Organised by The Open University’s Book History Research Group and the Institute of English Studies, University of London
Venue: Senate House, Malet St, London, WC1E 7HU. Tel: 0207 8628675
Time: Mondays, 5.30-7.00pm (dates and room allocations below)
About the series: The eighteenth century witnessed not only a “reading revolution” but a revolution in the mobility of books and their readers. Print trade networks enabled texts to move easily between Europe, the Americas, and beyond. Travelling readers, meanwhile, carried books with them into new locales and obtained or encountered new texts while abroad, sometimes in radically different formats than those they were used to. The result was a period of unprecedented cross-fertilization, in which books acted as the vectors for new ideas and carried them across geographical, linguistic, and political boundaries. This seminar series brings together a variety of papers that illuminate the role of print circulation and the mobility of readers during the long eighteenth century.
Prof. Peter Sabor (McGill University) and Dr. Gillian Dow (University of Southampton)
Room G35, Senate House
“Jane Austen alone in the library: The books at Godmersham Park”
This joint paper will attempt to tell the story of a historic library collection, the library at Godmersham Park, Kent, built in 1732. In some ways, this is an entirely typical English country house library put together largely in the eighteenth and early nineteenth centuries, with a sense of furnishing a large house with the embellishments requisite for the English upper classes. And in some ways, it¹s entirely untypical, for this is a library collection well-known to, and used by, Jane Austen herself. Godmersham Park, and Chawton House in Hampshire, an Elizabeth manor house with fine Jacobean and later features, are linked by their shared owner Edward Austen, later Knight, Jane Austen¹s third eldest brother. And the remnants of the Godmersham Park Library are on deposit at Chawton House Library today, with further items scattered elsewhere. We will discuss our attempts to locate and identify the Godmersham Park books known to Jane Austen. Our paper is also a tale of several readers: not just Jane Austen and her brother Edward, but many Knight family descendants throughout the eighteenth and nineteenth centuries, some of whom have left traces, and some who have not.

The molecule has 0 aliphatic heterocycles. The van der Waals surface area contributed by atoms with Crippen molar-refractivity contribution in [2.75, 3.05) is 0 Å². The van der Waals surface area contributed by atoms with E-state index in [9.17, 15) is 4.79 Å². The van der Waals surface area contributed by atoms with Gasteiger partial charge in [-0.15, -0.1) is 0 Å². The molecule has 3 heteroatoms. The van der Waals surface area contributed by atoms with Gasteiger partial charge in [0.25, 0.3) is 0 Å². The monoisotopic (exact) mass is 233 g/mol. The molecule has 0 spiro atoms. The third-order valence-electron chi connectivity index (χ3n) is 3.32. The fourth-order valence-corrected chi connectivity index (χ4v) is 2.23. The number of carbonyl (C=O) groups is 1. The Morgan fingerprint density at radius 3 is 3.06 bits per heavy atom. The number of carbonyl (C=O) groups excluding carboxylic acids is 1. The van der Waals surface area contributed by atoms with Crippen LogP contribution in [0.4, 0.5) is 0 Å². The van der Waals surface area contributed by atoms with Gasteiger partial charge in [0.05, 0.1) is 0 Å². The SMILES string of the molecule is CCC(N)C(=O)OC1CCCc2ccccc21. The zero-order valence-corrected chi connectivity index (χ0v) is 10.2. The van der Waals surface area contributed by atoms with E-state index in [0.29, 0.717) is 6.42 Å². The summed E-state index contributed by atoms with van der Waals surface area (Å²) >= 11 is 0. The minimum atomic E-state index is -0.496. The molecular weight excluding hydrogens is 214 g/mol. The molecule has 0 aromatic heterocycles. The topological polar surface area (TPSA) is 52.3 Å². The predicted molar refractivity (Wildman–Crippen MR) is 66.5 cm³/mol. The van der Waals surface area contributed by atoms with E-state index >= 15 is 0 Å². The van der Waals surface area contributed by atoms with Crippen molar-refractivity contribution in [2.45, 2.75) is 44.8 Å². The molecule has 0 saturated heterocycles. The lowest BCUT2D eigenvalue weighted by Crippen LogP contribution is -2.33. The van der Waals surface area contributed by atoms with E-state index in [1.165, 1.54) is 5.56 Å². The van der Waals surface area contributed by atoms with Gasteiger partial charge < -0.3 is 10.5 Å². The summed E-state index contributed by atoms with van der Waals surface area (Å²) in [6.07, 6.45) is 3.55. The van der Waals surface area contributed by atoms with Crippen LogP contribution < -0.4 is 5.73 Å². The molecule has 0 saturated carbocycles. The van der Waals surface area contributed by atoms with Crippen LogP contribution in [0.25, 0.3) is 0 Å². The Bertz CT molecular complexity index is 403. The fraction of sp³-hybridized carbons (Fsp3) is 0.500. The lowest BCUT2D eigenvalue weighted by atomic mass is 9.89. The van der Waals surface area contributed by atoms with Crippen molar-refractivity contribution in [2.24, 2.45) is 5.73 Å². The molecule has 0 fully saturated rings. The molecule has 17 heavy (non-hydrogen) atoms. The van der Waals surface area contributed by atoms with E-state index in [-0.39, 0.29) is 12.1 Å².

Prof. Isabel Rivers (Queen Mary University of London)
Room 246, Senate House
“North American Connexions”
This paper explores the editing, publishing, and interpreting in England and Scotland of the most widely read works of Jonathan Edwards and David Brainerd, the two American writers of the first half of the eighteenth century who had the greatest influence across the Atlantic. They appealed to both Calvinist and Arminian evangelicals, and were the source of considerable disagreement among their British readers, but they were of crucial importance in different ways to the religious and literary heritage of Methodists, Congregationalists, Baptists, Scottish Presbyterians, and Church of England evangelicals.
Prof. Caroline Franklin (Swansea University)
Room 246, Senate House
“The Bluestockings in France: Hester Thrale Piozzi, Elizabeth Montagu, and Helen Maria Williams”
This paper will focus on Hester Thrale Piozzi’s record of visits to France in her travel journals: the first was made in 1775 with Henry Thrale and Dr Johnson, the second in 1784 with her second husband, Gabriele Piozzi. The published version of the latter appeared in Observations and reflections made in the course of a journey through France, Italy, and Germany (1789). Piozzi’s accounts of women in French convents, salons and the street will be compared with those of her friends: Elizabeth Montagu, whose impressions of France in 1776 were expressed in her letters, and Helen Maria Williams, whose best-selling eye-witness account of the outbreak of the French revolution appeared in 1790. In their construction of authorial personae, were these Bluestockings most concerned with defining Englishness in relation to the cultural otherness of France? Or was their gender identity shared with Frenchwomen more important?
Dr. Mark Towsey (University of Liverpool)
Room G35, Senate House
“Reading History on the Move: Enlightenment Historiography and the Management of Empire”
When British men and women travelled to far-flung parts of the British Empire in the long eighteenth century, books by Enlightenment historians like Edward Gibbon, William Robertson and David Hume often featured prominently in their ship-board reading. This paper asks why history was seen as a useful preparation for imperial entanglements, and examines some of the ways in which readers applied historical narratives and concepts to the management of empire.
Dr. Richard Jones (The Open University)
Room 243, Senate House
“Continued continuations of Complete Histories: Tobias Smollett and David Hume”
Best known today as a novelist, Tobias Smollett was also known in the eighteenth century as the author of ‘continued Continuations of Complete Histories’. One history that he became known for ‘continuing’ (through no fault of his own) was David Hume’s The History of England (1754-62). This paper will explore some of the connections between the historical projects of Smollett and Hume – and, in particular, consider what they add to our understanding of Smollett’s literary ambitions.
Organiser: Dr Edmund G. C. King, Research Associate, The Reading Experience Database, 1450-1945 (RED)